Thursday, November 27, 2008
Wednesday, November 26, 2008
Arrangement # 121
I like the glow of the Red Ginger,
The attractive leaf of Red Ti,
Orange bracts of Seven Candlesticks,
The pink of Sassy Heliconia,
Together in a posy,
With ripe colours of rambutan,
And the hot spicy chilli.
I name today's composition... Warm Feeling.
Tuesday, November 25, 2008
Arrangement # 120
What is so special about allamandas? They have large yellow trumpet-like flowers ( Allamanda cathartica) , looking golden and confident at any time of the day. They are free flowering here in the tropics of course. They form bunchy flowers that if planted en masse are indeed eye catching. Despite their attractive appeal, allamandas aren't scented. But never mind. On my way back to the farm this afternoon after sending my worker off from work, I pushed the brake pedal hard to stop next to an allamanda shrub which was in full flowering and enjoyed a moment of life's precious offering. I took the secateur ( which I always keep one in my car just in case) and right away made seven cuttings.
Back at the chalet I took a brown clay vase and carefully pushed them into its large mouth. There you are. No pretense. Plain yellow flowers and a matching round short vase did the trick. Much pleased with the presentation, today's title shortly zapped across my grey matter.......Golden Brilliance.
There are four kinds of yellow-flowered allamandas in Malaysia and one special kind that has mauve flowers( allamanda violacea) To me allamandas make great cut flowers especially when their leaves are kept intact, thus providing much freshness to the display and green contrast to the bright yellow flowers. They are very easy to propagate. Just make a cutting from its woody branch. Plant them at sunny locations of your garden.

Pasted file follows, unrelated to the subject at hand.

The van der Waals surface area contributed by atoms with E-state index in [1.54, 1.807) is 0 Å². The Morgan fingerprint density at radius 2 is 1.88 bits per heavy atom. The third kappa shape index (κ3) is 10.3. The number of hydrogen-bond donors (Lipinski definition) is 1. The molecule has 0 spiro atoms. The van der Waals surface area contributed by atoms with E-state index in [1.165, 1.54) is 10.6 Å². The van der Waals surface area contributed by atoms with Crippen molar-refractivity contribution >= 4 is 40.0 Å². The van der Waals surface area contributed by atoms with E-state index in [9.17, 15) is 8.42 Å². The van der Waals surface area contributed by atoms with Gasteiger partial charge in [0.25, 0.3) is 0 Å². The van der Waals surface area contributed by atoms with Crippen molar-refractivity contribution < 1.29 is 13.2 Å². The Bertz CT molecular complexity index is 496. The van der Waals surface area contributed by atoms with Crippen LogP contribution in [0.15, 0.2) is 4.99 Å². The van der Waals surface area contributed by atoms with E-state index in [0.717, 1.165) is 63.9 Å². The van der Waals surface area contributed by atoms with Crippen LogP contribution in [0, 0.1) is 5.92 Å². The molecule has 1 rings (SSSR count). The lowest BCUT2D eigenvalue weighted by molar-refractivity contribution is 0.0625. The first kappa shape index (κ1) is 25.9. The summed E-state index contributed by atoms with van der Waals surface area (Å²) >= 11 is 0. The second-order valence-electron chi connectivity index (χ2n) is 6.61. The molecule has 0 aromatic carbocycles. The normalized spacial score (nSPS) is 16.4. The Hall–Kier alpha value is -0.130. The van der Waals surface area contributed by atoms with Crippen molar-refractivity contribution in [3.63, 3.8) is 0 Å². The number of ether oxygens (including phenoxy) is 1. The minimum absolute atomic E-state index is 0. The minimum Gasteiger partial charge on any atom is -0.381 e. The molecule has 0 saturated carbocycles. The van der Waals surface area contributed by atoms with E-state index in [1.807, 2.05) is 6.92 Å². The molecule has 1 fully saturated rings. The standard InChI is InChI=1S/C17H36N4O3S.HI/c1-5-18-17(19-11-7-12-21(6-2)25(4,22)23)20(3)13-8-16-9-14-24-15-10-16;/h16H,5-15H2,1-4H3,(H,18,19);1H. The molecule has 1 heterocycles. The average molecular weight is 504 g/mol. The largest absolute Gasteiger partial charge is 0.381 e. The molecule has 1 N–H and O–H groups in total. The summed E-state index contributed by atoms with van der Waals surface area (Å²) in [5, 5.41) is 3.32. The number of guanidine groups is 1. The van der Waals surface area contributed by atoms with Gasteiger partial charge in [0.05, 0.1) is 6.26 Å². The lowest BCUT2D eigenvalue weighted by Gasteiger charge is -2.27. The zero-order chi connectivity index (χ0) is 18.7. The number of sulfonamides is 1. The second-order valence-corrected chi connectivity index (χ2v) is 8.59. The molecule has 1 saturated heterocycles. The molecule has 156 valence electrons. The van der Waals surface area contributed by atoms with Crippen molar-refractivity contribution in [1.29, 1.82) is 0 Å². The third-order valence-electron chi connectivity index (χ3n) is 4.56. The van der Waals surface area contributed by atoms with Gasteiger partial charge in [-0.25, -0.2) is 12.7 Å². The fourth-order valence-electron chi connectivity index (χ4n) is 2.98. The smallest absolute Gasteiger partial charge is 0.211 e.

Monday, November 24, 2008
Arrangement # 119
The large white flowers of the plumeria or Great Frangipani ( plumeria obtusa) stood elegantly above its green glossy leaves had me captivated as I walked pass them in my garden today. A small breeze made them sway in the wind. I looked at them twice, thrice and decided to make them the subject of today's display.
I held the flowers' stalk firmly inside the small glass vase by wrapping the stalk with the Red Ti ( cordyline terminalis ) leaves as if it was clad in a 'sarong'. The Red Ti leaves stole much limelight from the pure white and silky colours of the plumeria. Therefore to soften its strong fiery presence I added in the stiff orange and lighter red bracts of the parrot flowers ( heliconia psittacorum).
To conclude today's presentation I name the composition...Glow with Me.
Saturday, November 22, 2008
Arrangement # 118
To provide a middle focus to the display, I added the jungle geranium ( Ixora coccinea ) with its small scarlet tubular flowers in a ball-like cluster. Another species I collected today is the Ixora chinensis var. lutea, having light yellow tubular flowers.
Having had the variegated wild banana leaves as a backdrop to the brilliant red and oranges in front, I reckon the best title for today's composition is....Jungle Flame
Friday, November 21, 2008
Waking up early today, my spirits were lifted when I saw these purple flushes of the bignonia magnifica. Its bell-shaped mauve pink flowers were a good morning gesture after the heavy rains at pre-dawn over by my eco-farm. Here I have planted them close to the aviary and trained them to climb over it for shade and much needed colour.
Then this spectacular leaf of the white caladium ( caladium X candidum ) had me excited over the opportunity of teaming it with the bignonia blooms. This caladium is exceedingly big i.e. about 40 cm long and 30 cm wide. Its pure white leaf with green veins is a beauty in contrast.